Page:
In 2010, the Common Sense Alliance (CSA) funded a study that evaluated six soil samples from six residential parcels on San Juan Island. Two additional soil samples were taken from two undeveloped parcels. According to some, this report shows that residential development does not generate pollutants that can negatively impact our wetlands and our fish and wildlife. There are multiple flaws in this CSA-funded study.
Because the frequency and sampling number is very small, this study was excluded from our county’s Best Available Science.
Many of the pollutants that were measured, but not detected in this study, have been banned for decades (DDT, Heptachlor, Aldrin, Dieldrin, Endrin, Methoxychlor, and Chlordane). Endosulfan is primarily used on cotton fields. It is registered for agricultural use -not for residential use. Lindane was banned in 2007 except for medical use for head lice. You would not expect to find Lindane in garden soil.
Testing for Bifenthrin, a pyrethroid pesticide that is used to kill carpenter ants and termites, was not performed. Bifenthrin is routinely applied on the exterior of buildings and on the soil next to the foundation every three months by San Juan Pest Control to prevent insect re-infestations. It is designed to be very persistent, and it is toxic to salmon at extremely low concentrations.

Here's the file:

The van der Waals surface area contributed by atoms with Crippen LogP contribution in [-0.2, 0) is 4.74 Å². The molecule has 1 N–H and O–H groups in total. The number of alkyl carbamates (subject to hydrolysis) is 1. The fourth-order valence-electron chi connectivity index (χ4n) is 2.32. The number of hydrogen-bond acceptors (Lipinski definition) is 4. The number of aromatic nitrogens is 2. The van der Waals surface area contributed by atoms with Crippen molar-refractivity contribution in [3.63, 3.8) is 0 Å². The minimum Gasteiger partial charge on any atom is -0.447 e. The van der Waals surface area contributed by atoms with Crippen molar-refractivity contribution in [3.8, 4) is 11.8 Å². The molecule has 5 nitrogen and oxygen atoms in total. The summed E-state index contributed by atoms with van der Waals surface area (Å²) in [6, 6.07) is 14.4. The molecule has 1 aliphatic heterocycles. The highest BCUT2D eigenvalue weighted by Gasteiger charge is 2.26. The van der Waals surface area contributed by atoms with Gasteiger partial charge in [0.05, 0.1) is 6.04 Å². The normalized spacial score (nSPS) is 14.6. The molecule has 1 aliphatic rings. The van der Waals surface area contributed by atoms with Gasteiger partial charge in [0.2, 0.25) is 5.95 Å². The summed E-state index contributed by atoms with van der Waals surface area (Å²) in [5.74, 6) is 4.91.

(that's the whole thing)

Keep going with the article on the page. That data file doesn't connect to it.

MCPP, an herbicide in “Weed and Feed” products, was detected in soil samples from four out of the six developed residential sites. The presence of MCPP in 66% of the developed residential sites suggests that synthetic chemicals are in common use. This is contrary to some who say, “Don’t worry. Everyone only uses organic methods.”
The samples were taken from locations where most of the analyzed chemicals would be unlikely to accumulate. The root zone of plants breaks down many toxic chemicals into harmless molecules. The timing of application, the amount applied, and the chemical breakdown rate would determine whether the chemical would be detected in the soil under the root zone.
In contrast to this poorly-designed CSA-funded study of soil samples, another study tested for pyrethroid pesticides and surfactants in San Juan County surface waters. This study (Barsh et al. 2008) found significant levels of these pollutants and is included in San Juan County’s Best Available Science. Pulses of surface runoff carry pollutants downhill into our wetlands, lakes, streams, and marine waters. Many critical areas of our marine waters are not well flushed. These include the calmer embayments around which the early settlements were established. Eelgrass meadows are found in calmer waters, and these critical habitats provide nurseries for juvenile salmon and forage fish.
The 2010 Common Sense Alliance-funded study has multiple flaws. Inappropriate sampling sites and methods were used. Widely used toxic chemicals were not analyzed. This flawed study should not be used to claim that residential development does not pollute our critical areas. Instead, the presence of the synthetic chemical herbicide MCPP in the tested residential soil samples shows that organic gardening methods are not as widespread as some are saying.
Janet Alderton Orcas Island